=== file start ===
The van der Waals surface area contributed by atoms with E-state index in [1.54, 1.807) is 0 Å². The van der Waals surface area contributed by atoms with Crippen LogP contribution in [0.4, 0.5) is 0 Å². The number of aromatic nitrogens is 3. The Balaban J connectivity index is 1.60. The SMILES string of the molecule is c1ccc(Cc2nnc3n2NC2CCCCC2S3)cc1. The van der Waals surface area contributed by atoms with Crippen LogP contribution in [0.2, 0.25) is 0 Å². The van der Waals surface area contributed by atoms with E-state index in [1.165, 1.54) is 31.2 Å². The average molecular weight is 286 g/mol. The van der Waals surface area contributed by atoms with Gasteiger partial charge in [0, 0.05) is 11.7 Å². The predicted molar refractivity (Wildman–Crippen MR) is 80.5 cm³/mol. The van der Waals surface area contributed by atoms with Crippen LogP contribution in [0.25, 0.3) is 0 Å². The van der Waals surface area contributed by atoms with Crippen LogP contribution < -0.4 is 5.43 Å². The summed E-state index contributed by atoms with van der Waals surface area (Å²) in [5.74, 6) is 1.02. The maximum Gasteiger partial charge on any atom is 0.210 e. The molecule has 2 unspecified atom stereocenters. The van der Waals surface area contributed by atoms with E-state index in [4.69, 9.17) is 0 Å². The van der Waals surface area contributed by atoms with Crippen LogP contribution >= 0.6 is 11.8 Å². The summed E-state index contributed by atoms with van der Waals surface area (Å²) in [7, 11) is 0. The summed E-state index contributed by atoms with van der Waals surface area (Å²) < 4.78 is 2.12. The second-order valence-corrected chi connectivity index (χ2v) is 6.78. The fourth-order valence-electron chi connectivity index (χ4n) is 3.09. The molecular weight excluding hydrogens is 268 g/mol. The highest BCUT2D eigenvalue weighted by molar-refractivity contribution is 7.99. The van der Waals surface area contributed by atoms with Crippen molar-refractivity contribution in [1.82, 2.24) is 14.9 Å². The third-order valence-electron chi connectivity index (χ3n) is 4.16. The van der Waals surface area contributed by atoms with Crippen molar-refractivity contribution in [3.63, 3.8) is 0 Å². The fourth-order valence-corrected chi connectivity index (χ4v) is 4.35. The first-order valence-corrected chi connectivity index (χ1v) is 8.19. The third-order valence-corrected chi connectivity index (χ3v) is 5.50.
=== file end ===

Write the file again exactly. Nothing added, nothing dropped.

The van der Waals surface area contributed by atoms with E-state index in [1.54, 1.807) is 0 Å². The van der Waals surface area contributed by atoms with Crippen LogP contribution in [0.4, 0.5) is 0 Å². The number of aromatic nitrogens is 3. The Balaban J connectivity index is 1.60. The SMILES string of the molecule is c1ccc(Cc2nnc3n2NC2CCCCC2S3)cc1. The van der Waals surface area contributed by atoms with Crippen LogP contribution in [0.2, 0.25) is 0 Å². The van der Waals surface area contributed by atoms with E-state index in [1.165, 1.54) is 31.2 Å². The average molecular weight is 286 g/mol. The van der Waals surface area contributed by atoms with Gasteiger partial charge in [0, 0.05) is 11.7 Å². The predicted molar refractivity (Wildman–Crippen MR) is 80.5 cm³/mol. The van der Waals surface area contributed by atoms with Crippen LogP contribution in [0.25, 0.3) is 0 Å². The van der Waals surface area contributed by atoms with Crippen LogP contribution < -0.4 is 5.43 Å². The summed E-state index contributed by atoms with van der Waals surface area (Å²) in [5.74, 6) is 1.02. The maximum Gasteiger partial charge on any atom is 0.210 e. The molecule has 2 unspecified atom stereocenters. The van der Waals surface area contributed by atoms with E-state index in [4.69, 9.17) is 0 Å². The van der Waals surface area contributed by atoms with Crippen LogP contribution >= 0.6 is 11.8 Å². The summed E-state index contributed by atoms with van der Waals surface area (Å²) in [7, 11) is 0. The summed E-state index contributed by atoms with van der Waals surface area (Å²) < 4.78 is 2.12. The second-order valence-corrected chi connectivity index (χ2v) is 6.78. The fourth-order valence-electron chi connectivity index (χ4n) is 3.09. The molecular weight excluding hydrogens is 268 g/mol. The highest BCUT2D eigenvalue weighted by molar-refractivity contribution is 7.99. The van der Waals surface area contributed by atoms with Crippen molar-refractivity contribution in [1.82, 2.24) is 14.9 Å². The third-order valence-electron chi connectivity index (χ3n) is 4.16. The van der Waals surface area contributed by atoms with Crippen molar-refractivity contribution in [3.63, 3.8) is 0 Å². The fourth-order valence-corrected chi connectivity index (χ4v) is 4.35. The first-order valence-corrected chi connectivity index (χ1v) is 8.19. The third-order valence-corrected chi connectivity index (χ3v) is 5.50.